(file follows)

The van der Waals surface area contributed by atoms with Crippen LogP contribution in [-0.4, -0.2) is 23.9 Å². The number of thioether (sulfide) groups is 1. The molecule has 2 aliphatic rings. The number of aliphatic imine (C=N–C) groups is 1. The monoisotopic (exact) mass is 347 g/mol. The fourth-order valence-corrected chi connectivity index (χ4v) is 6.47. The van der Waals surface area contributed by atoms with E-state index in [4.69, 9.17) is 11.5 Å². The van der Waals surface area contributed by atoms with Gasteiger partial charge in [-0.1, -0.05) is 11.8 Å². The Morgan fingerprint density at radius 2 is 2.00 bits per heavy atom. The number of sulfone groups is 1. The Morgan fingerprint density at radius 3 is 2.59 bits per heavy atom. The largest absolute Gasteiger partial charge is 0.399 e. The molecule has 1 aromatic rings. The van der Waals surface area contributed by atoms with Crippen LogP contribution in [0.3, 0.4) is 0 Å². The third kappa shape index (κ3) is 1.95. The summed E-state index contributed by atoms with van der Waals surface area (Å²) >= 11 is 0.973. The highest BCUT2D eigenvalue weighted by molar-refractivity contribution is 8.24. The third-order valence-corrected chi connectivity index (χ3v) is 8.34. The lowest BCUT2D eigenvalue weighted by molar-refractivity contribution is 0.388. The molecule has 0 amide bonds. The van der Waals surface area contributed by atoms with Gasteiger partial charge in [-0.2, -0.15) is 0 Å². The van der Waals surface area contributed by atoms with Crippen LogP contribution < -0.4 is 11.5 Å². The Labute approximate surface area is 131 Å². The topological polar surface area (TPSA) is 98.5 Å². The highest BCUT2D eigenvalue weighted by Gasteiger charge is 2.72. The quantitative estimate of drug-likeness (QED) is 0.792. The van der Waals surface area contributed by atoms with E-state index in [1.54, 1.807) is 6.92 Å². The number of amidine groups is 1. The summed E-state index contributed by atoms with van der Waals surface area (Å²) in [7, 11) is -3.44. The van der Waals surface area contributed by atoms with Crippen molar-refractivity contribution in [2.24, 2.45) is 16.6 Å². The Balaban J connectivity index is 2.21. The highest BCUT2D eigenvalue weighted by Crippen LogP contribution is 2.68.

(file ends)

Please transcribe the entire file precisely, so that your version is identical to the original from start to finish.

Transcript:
The van der Waals surface area contributed by atoms with Crippen LogP contribution in [-0.4, -0.2) is 23.9 Å². The number of thioether (sulfide) groups is 1. The molecule has 2 aliphatic rings. The number of aliphatic imine (C=N–C) groups is 1. The monoisotopic (exact) mass is 347 g/mol. The fourth-order valence-corrected chi connectivity index (χ4v) is 6.47. The van der Waals surface area contributed by atoms with E-state index in [4.69, 9.17) is 11.5 Å². The van der Waals surface area contributed by atoms with Gasteiger partial charge in [-0.1, -0.05) is 11.8 Å². The Morgan fingerprint density at radius 2 is 2.00 bits per heavy atom. The number of sulfone groups is 1. The Morgan fingerprint density at radius 3 is 2.59 bits per heavy atom. The largest absolute Gasteiger partial charge is 0.399 e. The molecule has 1 aromatic rings. The van der Waals surface area contributed by atoms with Crippen LogP contribution in [0.3, 0.4) is 0 Å². The third kappa shape index (κ3) is 1.95. The summed E-state index contributed by atoms with van der Waals surface area (Å²) >= 11 is 0.973. The highest BCUT2D eigenvalue weighted by molar-refractivity contribution is 8.24. The third-order valence-corrected chi connectivity index (χ3v) is 8.34. The lowest BCUT2D eigenvalue weighted by molar-refractivity contribution is 0.388. The molecule has 0 amide bonds. The van der Waals surface area contributed by atoms with Gasteiger partial charge in [-0.2, -0.15) is 0 Å². The van der Waals surface area contributed by atoms with Crippen LogP contribution < -0.4 is 11.5 Å². The Labute approximate surface area is 131 Å². The topological polar surface area (TPSA) is 98.5 Å². The highest BCUT2D eigenvalue weighted by Gasteiger charge is 2.72. The quantitative estimate of drug-likeness (QED) is 0.792. The van der Waals surface area contributed by atoms with E-state index in [1.54, 1.807) is 6.92 Å². The number of amidine groups is 1. The summed E-state index contributed by atoms with van der Waals surface area (Å²) in [7, 11) is -3.44. The van der Waals surface area contributed by atoms with Crippen molar-refractivity contribution in [2.24, 2.45) is 16.6 Å². The Balaban J connectivity index is 2.21. The highest BCUT2D eigenvalue weighted by Crippen LogP contribution is 2.68.